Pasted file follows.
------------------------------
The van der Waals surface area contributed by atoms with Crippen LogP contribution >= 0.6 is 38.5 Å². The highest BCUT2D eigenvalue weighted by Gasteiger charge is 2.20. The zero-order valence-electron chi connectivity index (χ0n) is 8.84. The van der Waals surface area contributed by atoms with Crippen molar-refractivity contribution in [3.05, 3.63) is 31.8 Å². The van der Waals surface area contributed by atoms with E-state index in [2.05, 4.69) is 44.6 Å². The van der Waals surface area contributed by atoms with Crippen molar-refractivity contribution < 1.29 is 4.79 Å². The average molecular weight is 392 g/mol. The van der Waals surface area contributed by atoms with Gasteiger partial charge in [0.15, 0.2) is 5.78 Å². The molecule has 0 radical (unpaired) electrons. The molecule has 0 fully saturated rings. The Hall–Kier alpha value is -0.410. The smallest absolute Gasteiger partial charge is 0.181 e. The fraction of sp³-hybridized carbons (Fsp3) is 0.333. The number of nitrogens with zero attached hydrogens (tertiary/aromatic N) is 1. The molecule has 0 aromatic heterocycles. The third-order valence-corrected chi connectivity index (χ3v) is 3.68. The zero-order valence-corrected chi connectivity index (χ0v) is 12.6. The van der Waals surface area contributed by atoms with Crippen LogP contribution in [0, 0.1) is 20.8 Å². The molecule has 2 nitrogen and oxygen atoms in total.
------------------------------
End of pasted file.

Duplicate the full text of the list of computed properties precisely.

The van der Waals surface area contributed by atoms with Crippen LogP contribution >= 0.6 is 38.5 Å². The highest BCUT2D eigenvalue weighted by Gasteiger charge is 2.20. The zero-order valence-electron chi connectivity index (χ0n) is 8.84. The van der Waals surface area contributed by atoms with Crippen molar-refractivity contribution in [3.05, 3.63) is 31.8 Å². The van der Waals surface area contributed by atoms with E-state index in [2.05, 4.69) is 44.6 Å². The van der Waals surface area contributed by atoms with Crippen molar-refractivity contribution < 1.29 is 4.79 Å². The average molecular weight is 392 g/mol. The van der Waals surface area contributed by atoms with Gasteiger partial charge in [0.15, 0.2) is 5.78 Å². The molecule has 0 radical (unpaired) electrons. The molecule has 0 fully saturated rings. The Hall–Kier alpha value is -0.410. The smallest absolute Gasteiger partial charge is 0.181 e. The fraction of sp³-hybridized carbons (Fsp3) is 0.333. The number of nitrogens with zero attached hydrogens (tertiary/aromatic N) is 1. The molecule has 0 aromatic heterocycles. The third-order valence-corrected chi connectivity index (χ3v) is 3.68. The zero-order valence-corrected chi connectivity index (χ0v) is 12.6. The van der Waals surface area contributed by atoms with Crippen LogP contribution in [0, 0.1) is 20.8 Å². The molecule has 2 nitrogen and oxygen atoms in total.